The First Purge, 2018.
Directed by Gerard McMurray.
Starring Y’lan Noel, Lex Scott Davis, Joivan Wade, Christian Robinson, Mugga, Patch Darragh, Luna Lauren Velez, Kristen Solis, Rotini Paul, Mo McRae, Jermel Howard, Siya, Steve Harris, Mitchell Edwards, D.K. Bowser, Derek Basco, Maria Rivera, Chyna Layne, Ian Blackman, Melonie Diaz, Naszir Nance, and Marisa Tomei.
Behind every tradition lies a revolution. This Independence Day, witness the rise of our country’s 12 hours of annual lawlessness. Welcome to the movement that began as a simple experiment:
Seeing The Purge franchise make a detour into prequel territory is certainly a bit surprising, mainly because there is no reason to do so now; this is a series that has yet to live up to the potential amassed from its tantalizing concept of all crime legalized for one night annually. For starters, the case could be made that James DeMonaco (writer and director of the first three films, only returning this time around to pen the script) is only fixated on crimes involving death and murder; when you’re giving an entire country, especially one as morally bankrupt as America is nowadays, free reign to do whatever the hell they want, that same sense of freedom should apply to the process of crafting these stories, going beyond killing.
Instead, all there really is to show so far is a bunch of degenerates mistaking the celebration as a reason to cosplay some creepy original characters, rich people being evil, and a plethora of in-your-face political commentary. The initial poster for The First Purge was just a riff on Donald Trump’s Make America Great Again slogan, something the filmmakers have actually taken to heart in regards to providing a jolt to this fastly fading series. Ironically, that will probably be the nicest statement ever made utilizing that horrid catchphrase.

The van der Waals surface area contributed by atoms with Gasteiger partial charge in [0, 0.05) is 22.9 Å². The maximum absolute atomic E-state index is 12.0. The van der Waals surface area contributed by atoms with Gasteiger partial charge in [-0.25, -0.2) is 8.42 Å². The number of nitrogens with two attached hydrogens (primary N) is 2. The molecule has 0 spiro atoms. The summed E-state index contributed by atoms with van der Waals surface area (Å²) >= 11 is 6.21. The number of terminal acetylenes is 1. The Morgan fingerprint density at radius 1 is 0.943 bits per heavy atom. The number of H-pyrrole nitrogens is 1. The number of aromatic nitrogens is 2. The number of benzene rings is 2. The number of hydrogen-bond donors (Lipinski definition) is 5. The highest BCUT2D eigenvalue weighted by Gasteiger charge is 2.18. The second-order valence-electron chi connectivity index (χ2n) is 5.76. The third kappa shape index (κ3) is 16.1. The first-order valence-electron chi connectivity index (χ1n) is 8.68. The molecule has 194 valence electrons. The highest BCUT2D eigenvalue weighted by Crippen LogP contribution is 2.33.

Anyway, given the task to tell an origin story of the cleansing evening is the very capable Gerard McMurray, who is responsible for the underrated and overlooked college fraternity hazing drama Burning Sands (the film was purchased by Netflix out of Sundance, so give it a watch). And to be fair, the collaborating McMurray and DeMonaco do a serviceable job expanding the mythology. Of course, there are more bizarre individuals donning scary costumes, but the film feels aware that the aspect has become a joke, now offering an explanation as to how and why that became a staple of The Purge. In addition to that, there are more crooked politicians interested in their own personal gain, including an especially nasty fellow that the NRA just happens to support in one of the more comical small references to our current times. Starting out as a sociological experiment contained to Staten Island, New York, The First Purge is anything but conducted for psychological research.